Shuttle wraps up mission, heads home
Discovery and its crew left the International Space Station on Saturday and aimed for a homecoming in two days to wrap up one of the last missions of NASA's storied shuttle program. Discovery undocked as the two spacecraft soared nearly 220 miles above New Guinea. Shuttle commander Alan Poindexter and his crew will spend today getting their ship ready for re-entry. Landing is scheduled for Monday morning. It may be a long time before so many people are together again in space. Only three shuttle flights remain, each with a crew of six. That's one fewer person than usual to allow more room for cargo, and will result in 12 people orbiting together, instead of 13. Four of the 13 on this mission were women, a world record. The crowd consisted of eight Americans, three Russians and two Japanese.
LBJ's daughter is hospitalized
A family spokesman said Luci Baines Johnson, the youngest daughter of former President Lyndon Johnson, is being treated at the Mayo Clinic for what doctors suspect is a rare autoimmune disorder that affects the nervous system. Spokesman Tom Johnson said an emergency medical charter flew Johnson to the clinic in Rochester, Minn., on Friday. She was admitted to a hospital in Austin, Texas, on Wednesday after experiencing weakness in her limbs. The spokesman's statement said doctors suspect Guillain-Barre syndrome, which affects the nerves that control movement and can cause paralysis.
U.S. is target at nuclear summit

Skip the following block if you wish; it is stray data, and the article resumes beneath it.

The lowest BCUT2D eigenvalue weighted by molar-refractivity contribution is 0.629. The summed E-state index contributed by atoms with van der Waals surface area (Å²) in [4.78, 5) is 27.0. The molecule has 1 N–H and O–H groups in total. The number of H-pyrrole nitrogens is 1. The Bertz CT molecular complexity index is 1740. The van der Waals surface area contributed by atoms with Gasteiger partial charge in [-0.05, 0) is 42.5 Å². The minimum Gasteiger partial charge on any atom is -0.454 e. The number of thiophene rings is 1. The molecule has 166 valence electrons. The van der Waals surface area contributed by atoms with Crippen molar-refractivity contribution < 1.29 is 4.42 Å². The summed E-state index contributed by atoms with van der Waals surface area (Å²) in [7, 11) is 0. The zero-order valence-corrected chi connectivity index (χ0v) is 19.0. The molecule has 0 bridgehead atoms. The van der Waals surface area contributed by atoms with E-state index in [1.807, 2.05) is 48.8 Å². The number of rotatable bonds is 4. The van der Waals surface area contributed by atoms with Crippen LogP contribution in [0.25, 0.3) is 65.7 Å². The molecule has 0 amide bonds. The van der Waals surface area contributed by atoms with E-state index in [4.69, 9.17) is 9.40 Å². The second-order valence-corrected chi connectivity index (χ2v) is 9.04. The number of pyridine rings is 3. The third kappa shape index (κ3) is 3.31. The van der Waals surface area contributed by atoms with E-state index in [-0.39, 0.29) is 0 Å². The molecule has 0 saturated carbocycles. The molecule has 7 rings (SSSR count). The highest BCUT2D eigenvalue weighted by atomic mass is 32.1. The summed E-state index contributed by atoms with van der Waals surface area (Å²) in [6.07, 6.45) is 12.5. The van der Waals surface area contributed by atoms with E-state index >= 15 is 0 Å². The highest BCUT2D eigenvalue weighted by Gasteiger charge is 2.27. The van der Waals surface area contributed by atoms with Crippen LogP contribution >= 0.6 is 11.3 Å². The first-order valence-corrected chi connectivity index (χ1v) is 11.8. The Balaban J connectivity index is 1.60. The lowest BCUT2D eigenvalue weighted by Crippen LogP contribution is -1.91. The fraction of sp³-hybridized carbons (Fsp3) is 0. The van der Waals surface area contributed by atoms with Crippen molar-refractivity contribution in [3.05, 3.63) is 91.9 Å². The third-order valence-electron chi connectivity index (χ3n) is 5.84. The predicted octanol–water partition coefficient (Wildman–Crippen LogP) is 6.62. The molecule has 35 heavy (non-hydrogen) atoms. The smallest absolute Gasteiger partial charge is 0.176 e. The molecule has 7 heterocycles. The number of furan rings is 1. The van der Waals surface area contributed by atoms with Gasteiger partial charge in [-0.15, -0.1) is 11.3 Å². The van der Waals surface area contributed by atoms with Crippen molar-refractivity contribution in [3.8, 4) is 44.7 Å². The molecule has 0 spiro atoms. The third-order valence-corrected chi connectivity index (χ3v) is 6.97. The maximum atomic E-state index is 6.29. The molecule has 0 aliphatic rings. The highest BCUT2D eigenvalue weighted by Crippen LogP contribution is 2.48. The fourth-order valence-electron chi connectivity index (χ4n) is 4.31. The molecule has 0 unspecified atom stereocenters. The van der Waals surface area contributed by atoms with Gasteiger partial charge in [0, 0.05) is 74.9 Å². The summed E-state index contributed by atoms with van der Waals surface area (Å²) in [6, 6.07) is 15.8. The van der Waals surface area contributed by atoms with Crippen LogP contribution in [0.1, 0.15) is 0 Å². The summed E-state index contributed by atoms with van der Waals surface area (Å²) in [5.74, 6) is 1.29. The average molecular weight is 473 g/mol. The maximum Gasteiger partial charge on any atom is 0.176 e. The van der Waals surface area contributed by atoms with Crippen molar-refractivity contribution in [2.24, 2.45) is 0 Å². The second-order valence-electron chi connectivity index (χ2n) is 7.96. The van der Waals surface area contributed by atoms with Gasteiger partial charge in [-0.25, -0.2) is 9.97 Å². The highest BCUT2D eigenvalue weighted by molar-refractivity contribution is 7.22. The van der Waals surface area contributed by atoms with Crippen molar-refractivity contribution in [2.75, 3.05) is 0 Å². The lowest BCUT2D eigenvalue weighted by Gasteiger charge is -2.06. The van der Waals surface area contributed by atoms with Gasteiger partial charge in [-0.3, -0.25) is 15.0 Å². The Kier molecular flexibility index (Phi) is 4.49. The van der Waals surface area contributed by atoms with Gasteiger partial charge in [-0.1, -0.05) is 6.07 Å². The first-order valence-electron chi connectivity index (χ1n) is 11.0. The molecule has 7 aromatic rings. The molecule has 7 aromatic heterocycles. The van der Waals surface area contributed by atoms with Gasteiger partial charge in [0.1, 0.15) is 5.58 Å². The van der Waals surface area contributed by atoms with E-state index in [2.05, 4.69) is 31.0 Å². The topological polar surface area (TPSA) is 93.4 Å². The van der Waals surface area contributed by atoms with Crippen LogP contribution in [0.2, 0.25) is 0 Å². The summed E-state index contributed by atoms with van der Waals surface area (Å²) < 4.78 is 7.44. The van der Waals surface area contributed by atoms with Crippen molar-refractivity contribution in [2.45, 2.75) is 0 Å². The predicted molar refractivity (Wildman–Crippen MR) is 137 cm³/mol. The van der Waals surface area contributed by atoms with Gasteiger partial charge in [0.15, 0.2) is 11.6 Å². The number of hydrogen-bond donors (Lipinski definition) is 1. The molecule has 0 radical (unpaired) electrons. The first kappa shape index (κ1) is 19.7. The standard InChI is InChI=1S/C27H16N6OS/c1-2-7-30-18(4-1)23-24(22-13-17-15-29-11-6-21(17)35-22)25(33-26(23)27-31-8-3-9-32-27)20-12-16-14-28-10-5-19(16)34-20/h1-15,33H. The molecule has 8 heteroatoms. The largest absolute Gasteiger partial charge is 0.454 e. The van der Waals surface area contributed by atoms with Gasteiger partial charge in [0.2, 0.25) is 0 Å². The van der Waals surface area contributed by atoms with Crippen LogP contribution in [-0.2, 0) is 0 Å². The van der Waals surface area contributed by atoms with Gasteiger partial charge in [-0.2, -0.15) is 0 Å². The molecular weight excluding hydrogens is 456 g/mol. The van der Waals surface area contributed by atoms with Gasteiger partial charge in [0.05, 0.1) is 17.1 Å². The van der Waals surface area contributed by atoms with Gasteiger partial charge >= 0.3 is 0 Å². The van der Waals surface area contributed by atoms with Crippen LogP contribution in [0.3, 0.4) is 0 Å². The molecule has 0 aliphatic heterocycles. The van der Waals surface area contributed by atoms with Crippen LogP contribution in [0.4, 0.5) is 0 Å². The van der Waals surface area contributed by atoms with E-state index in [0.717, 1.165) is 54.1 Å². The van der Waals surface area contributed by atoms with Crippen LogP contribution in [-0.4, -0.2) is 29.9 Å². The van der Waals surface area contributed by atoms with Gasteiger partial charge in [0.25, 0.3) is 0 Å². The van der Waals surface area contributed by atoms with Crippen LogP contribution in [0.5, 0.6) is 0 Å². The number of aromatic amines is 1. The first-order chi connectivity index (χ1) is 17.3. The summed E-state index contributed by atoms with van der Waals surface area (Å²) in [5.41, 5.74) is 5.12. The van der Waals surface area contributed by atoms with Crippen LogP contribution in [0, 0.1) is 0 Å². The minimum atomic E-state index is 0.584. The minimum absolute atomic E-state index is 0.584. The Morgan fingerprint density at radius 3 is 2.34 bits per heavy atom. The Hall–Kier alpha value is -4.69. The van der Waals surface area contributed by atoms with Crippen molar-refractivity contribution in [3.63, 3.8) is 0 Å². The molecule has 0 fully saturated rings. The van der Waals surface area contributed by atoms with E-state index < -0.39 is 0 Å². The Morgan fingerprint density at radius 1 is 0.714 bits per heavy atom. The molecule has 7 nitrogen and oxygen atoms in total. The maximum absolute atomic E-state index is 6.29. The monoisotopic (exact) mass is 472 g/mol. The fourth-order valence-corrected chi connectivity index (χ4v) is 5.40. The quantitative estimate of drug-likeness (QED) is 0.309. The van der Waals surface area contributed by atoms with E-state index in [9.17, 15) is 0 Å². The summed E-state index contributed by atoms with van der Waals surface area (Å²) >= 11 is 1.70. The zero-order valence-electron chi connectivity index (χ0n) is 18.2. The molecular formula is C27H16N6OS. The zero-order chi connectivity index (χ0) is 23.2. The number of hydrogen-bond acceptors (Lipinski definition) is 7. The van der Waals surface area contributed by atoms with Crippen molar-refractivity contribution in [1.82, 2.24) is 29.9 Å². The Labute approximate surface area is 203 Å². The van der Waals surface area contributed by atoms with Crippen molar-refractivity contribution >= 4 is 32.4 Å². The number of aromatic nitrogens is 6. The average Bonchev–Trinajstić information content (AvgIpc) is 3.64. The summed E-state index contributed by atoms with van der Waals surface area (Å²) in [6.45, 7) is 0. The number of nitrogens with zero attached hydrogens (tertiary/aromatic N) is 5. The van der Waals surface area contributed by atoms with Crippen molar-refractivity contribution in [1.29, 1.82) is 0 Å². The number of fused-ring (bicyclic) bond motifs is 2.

Iran's top political and religious authority lashed out at the United States at a nuclear disarmament conference Saturday in Tehran meant to counter a nonproliferation summit in Washington earlier in the week. Iran's supreme leader, Ayatollah Ali Khamenei, described the United States as the world's "only nuclear scofflaw." He called Washington hypocritical for advocating arms control while retaining a stockpile of nuclear weapons, and for accepting the arsenal of Israel, which is not a signatory to the Nuclear Non-Proliferation Treaty, which requires transparency for its nuclear program.
Charges dropped in mass killings
The Philippine government on Saturday dropped charges against two prominent members of a powerful political family accused of the mass killing of 57 people in November, the single worst incident of political violence on record in the nation. Though the main suspect, Andal Ampatuan Jr., remains in jail facing multiple murder charges, the dismissal by the Department of Justice of the cases against two of his brothers — Zaldy and Akmad Ampatuan — surprised Filipinos and alarmed human rights advocates.
15 injured in blasts at cricket stadium
At least 15 people were wounded Saturday by two explosions near a crowded cricket stadium in Bangalore as thousands of spectators were arriving for a match in India's popular professional league. The police told Indian news media that the explosives detonated near an outer wall of the stadium.